Dumb Guys Called Guido

November 29, 1993|By GEORGE F. WILL

WASHINGTON — Washington. -- Five hundred and one years ago an Italian started American history, which, sensitive people say, has been a blood-soaked tale of unrelieved exploitation, racism, sexism, genocide, violation of the rights of old-growth forests, and victimization all around. But today the sensitive City University of New York awards Italian-Americans a coveted place on its affirmative-action list of official victims needing therapeutic preferences.

Strange. New York state has an Italian-American governor who is from New York City. And that city has an Italian-American mayor-elect. Yet the city university believes that Italian-Americans are oppressed. Professor Lawrence Castiglione, a founder of the Italian-American Legal Defense Fund, explains: ''The general image is that we are affiliated with organized crime and thuggery. People think Italian-Americans are anti-intellectual.''

Perhaps there ought to be a law against such images and thinking.

The Chronicle of Higher Education reports: ''Italian-Americans admit they have never been burdened by racist laws and policies that have prevented other groups from advancing but they say they too carry particular burdens. Stereotypes persist of Italian-Americans as dumb guys named Guido with links to the Mafia. . . . Italian-American professors tell of colleagues asking them who their Godfather is and if they brought their brass

knuckles to class.''

Perhaps there ought to be a law against dumb jokes about dumb guys named Guido. Perhaps there is such a law. Today Italian-Americans' litigation about various grievances at CUNY is tangled as (is this insensitive?) linguine.

Turbulence occasioned by tender sensibilities is busting out all over. Consider the following offered survey, offered in the spirit of the holiday season, a time when we count our blessings, which may include not being a victim, or being one.

Last year Cincinnati's city council passed a human-rights ordinance forbidding discrimination on the basis of all the usual things -- race, sex, sexual preference, marital status, color, religion, national origin and disability status. But it added a new wrinkle: discrimination based on ''Appalachian regional origin.''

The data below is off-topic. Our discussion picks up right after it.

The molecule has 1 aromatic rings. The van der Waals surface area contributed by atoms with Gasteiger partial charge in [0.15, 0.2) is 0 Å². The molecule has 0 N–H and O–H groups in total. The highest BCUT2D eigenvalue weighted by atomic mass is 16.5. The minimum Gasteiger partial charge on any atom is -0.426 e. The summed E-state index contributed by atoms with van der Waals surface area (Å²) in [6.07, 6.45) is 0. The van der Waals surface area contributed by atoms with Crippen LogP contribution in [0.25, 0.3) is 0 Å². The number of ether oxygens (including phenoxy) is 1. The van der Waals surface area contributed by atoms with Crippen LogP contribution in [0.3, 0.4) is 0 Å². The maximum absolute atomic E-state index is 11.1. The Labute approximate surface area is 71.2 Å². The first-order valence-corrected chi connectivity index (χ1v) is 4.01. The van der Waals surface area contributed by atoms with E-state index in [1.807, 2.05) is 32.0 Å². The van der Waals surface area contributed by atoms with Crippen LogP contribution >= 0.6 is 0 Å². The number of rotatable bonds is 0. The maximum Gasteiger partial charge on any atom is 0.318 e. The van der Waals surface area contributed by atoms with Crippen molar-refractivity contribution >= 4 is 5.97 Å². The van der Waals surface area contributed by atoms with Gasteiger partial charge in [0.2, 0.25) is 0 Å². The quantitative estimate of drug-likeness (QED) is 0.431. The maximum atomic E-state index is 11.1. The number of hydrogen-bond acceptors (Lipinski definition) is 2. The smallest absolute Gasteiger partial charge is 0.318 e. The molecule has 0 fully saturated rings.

That means ''birth or ancestral origin from that area of the eastern United States consisting of the counties listed in the Appalachian Regional Origin Document'' kept on file by the council. If California had been as sensitive in the 1930s as everyone is today, it would have forbade discrimination based on ''Oklahoma origin.'' Okieism was then rampant.

The University of California, Riverside, recently suspended a fraternity for the offense of distributing, in conjunction with a ''south of the border'' party, T-shirts depicting, among other things, a man in a serape and sombrero, sitting on a beach with a bottle of tequila. This was judged an insensitive stereotype.

The fraternity challenged the suspension, citing the First Amendment and a new California statute protecting free speech on campuses. The university surrendered, and punished several administrators who suspended the fraternity. They were sentenced to undergo five hours of sensitivity training about the First Amendment, at the hands of a constitutional lawyer. People who applaud this mandatory consciousness-raising need their sensitivity to totalitarianism raised.

In Marietta, Georgia, the informal nickname of the Kennesaw State College ''Fighting Owls'' had been ''the Hooters.'' The basketball team played in ''the Hooterdome'' and baseball team at ''Hooter Field.'' The college has dropped the nickname now that it reminds sensitive people of a chain of restaurants where the waitresses' attire (T-shirts, orange shorts) is not calculated to cause patrons to think of women as Supreme Court justices.

The University of Illinois homecoming committee, practicing the central skill of college governance -- pre-emptive capitulation -- this year banned depictions of the university's venerable Indian symbol, ''Chief Illiniwek,'' from homecoming floats, lest offense be given.

Until 1972 they were the University of Massachusetts at Amherst Redmen. Deemed insensitive, the school's mascot was changed the Minuteman. Now advanced thinkers say: Are you kidding? A gun-toting white male militarist? Protests have been led by a black student who says the Minuteman ''is culturally biased and promotes racism.''

This student went on a four-day hunger strike that ended, according the Chronicle of Higher Education, when he and his mother and the school's chancellor ''went out for Italian food.'' It was, perhaps, a gastronomic gesture of solidarity with another victim group.

9- George F. Will is a syndicated columnist.

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